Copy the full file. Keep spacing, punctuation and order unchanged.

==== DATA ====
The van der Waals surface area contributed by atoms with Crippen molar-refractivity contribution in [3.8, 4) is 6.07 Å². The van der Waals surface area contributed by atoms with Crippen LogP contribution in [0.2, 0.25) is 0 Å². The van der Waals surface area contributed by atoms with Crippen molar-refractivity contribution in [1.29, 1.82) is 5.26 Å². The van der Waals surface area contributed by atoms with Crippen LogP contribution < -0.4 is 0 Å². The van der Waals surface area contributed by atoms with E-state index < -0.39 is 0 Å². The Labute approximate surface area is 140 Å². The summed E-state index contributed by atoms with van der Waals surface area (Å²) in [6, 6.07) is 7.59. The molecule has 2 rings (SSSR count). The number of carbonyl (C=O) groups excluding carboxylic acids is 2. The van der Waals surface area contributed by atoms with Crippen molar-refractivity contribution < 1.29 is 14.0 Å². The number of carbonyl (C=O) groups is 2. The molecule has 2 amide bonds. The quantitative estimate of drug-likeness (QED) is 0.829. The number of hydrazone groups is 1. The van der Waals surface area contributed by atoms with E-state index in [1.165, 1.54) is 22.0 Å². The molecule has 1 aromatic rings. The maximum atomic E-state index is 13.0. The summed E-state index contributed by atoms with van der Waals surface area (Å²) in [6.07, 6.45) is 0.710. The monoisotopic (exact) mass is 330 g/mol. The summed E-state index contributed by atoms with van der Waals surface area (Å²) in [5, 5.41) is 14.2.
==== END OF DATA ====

The van der Waals surface area contributed by atoms with Crippen molar-refractivity contribution in [3.8, 4) is 6.07 Å². The van der Waals surface area contributed by atoms with Crippen LogP contribution in [0.2, 0.25) is 0 Å². The van der Waals surface area contributed by atoms with Crippen molar-refractivity contribution in [1.29, 1.82) is 5.26 Å². The van der Waals surface area contributed by atoms with Crippen LogP contribution < -0.4 is 0 Å². The van der Waals surface area contributed by atoms with E-state index < -0.39 is 0 Å². The Labute approximate surface area is 140 Å². The summed E-state index contributed by atoms with van der Waals surface area (Å²) in [6, 6.07) is 7.59. The molecule has 2 rings (SSSR count). The number of carbonyl (C=O) groups excluding carboxylic acids is 2. The van der Waals surface area contributed by atoms with Crippen molar-refractivity contribution < 1.29 is 14.0 Å². The number of carbonyl (C=O) groups is 2. The molecule has 2 amide bonds. The quantitative estimate of drug-likeness (QED) is 0.829. The number of hydrazone groups is 1. The van der Waals surface area contributed by atoms with E-state index in [1.165, 1.54) is 22.0 Å². The molecule has 1 aromatic rings. The maximum atomic E-state index is 13.0. The summed E-state index contributed by atoms with van der Waals surface area (Å²) in [6.07, 6.45) is 0.710. The monoisotopic (exact) mass is 330 g/mol. The summed E-state index contributed by atoms with van der Waals surface area (Å²) in [5, 5.41) is 14.2.